Black Student Union holds second annual town hall

The Black Student Union (BSU) held a town hall to amplify members’ opinions and concerns about various aspects and departments that affect the lives of USF students. Held on Nov. 3, D’Vine Riley, president of the BSU, called its second annual meeting a “brave space where we can challenge each other in a loving way.”

Riley began the event with a statement of intent and poetry reading of Valerie Kaur’s “See No Stranger.” She then called forward Black representatives from various departments. These individuals introduced themselves and their departments to new members of the community and gave updates on existing and future developments that may directly affect students at USF. 

Secretary of BSU Amida Nigena and Director of Publicity De’Jena McClean led a community discussion on residential life. The two most repeated issues were Black students feeling uncomfortable in USF dorms and a lack of transparency regarding reporting Residential Advisors (RAs) for microaggressions. 

On the topic of discomfort and microaggressions in the dorms, one student in a living learning community commented on his feelings regarding leaving the safety of his community hall to attend classes on a daily basis. “As soon as I leave, it’s all eyes on me again,” he said. Other students outside of living learning communities repeated how isolated they felt on their own floors and the many small ways they are reminded of their differences from their peers. From overhearing alienating conservations about Black culture from non-Black students to witnessing inappropriate posters on personal residence dorm doors, students shared the multiple ways they have struggled in having USF feel like home.

 BSU President D’Vine Riley (left) and Assistant Events Coordinator Drew Love (right) lead the event. PHOTO BY BAILEY STEADMAN/SAN FRANCISCO FOGHORN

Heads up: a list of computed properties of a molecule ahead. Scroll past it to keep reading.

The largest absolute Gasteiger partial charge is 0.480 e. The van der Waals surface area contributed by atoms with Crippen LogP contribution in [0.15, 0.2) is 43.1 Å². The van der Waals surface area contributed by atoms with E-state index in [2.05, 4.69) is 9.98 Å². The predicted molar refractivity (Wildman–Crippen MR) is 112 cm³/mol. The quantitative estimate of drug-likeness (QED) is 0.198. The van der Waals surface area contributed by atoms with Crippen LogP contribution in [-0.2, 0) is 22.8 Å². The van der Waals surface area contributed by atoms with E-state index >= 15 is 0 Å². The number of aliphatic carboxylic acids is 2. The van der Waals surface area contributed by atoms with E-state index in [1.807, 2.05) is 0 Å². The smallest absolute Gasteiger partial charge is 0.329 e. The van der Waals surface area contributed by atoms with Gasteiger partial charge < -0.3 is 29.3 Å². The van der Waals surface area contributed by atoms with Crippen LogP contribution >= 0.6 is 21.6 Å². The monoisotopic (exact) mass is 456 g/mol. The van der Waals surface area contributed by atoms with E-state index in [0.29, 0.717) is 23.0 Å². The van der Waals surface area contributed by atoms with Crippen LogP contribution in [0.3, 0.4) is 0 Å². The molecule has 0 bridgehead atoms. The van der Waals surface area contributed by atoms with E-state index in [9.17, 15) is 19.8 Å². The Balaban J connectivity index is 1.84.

Students also shared what they believed to be a lack of transparency regarding reports to SHaRE about RAs and other members of USF’s residential community. Students were not only frustrated that they were not communicated with about the end result of their reports but that they weren’t involved in the restorative process. One student argued that “we shouldn’t be making complaints one day and then not seeing change a month later.” 

Although the majority of students agreed with the sentiment of more transparency, Assistant Dean of Students and Director of Community Living Dr. Aja Holmes disclosed that the end result of a report against a student becomes a part of that student’s file and to release any information from that file would result in a breach of the Family Educational Rights and Privacy Act (FERPA).

Holmes and the attendees agreed to a possible confirmation email solution where those who filed the complaints would receive some sort of notification that SHaRE looked into their complaint and took the appropriate actions to resolve it.

Black RAs also shared their apprehensions toward calling Public Safety on their residents. They want to restructure their relationships with residents to correct potential power imbalances. One  RA in attendance called for implementing an unarmed taskforce to handle nonviolent transgressions like on campus drug use and mental health emergencies arguing that “guns aren’t necessary for a community like ours.” Holmes reminded the RA that they can specify that they need the assistance of unarmed officers but did offer to consider the RA’s proposal.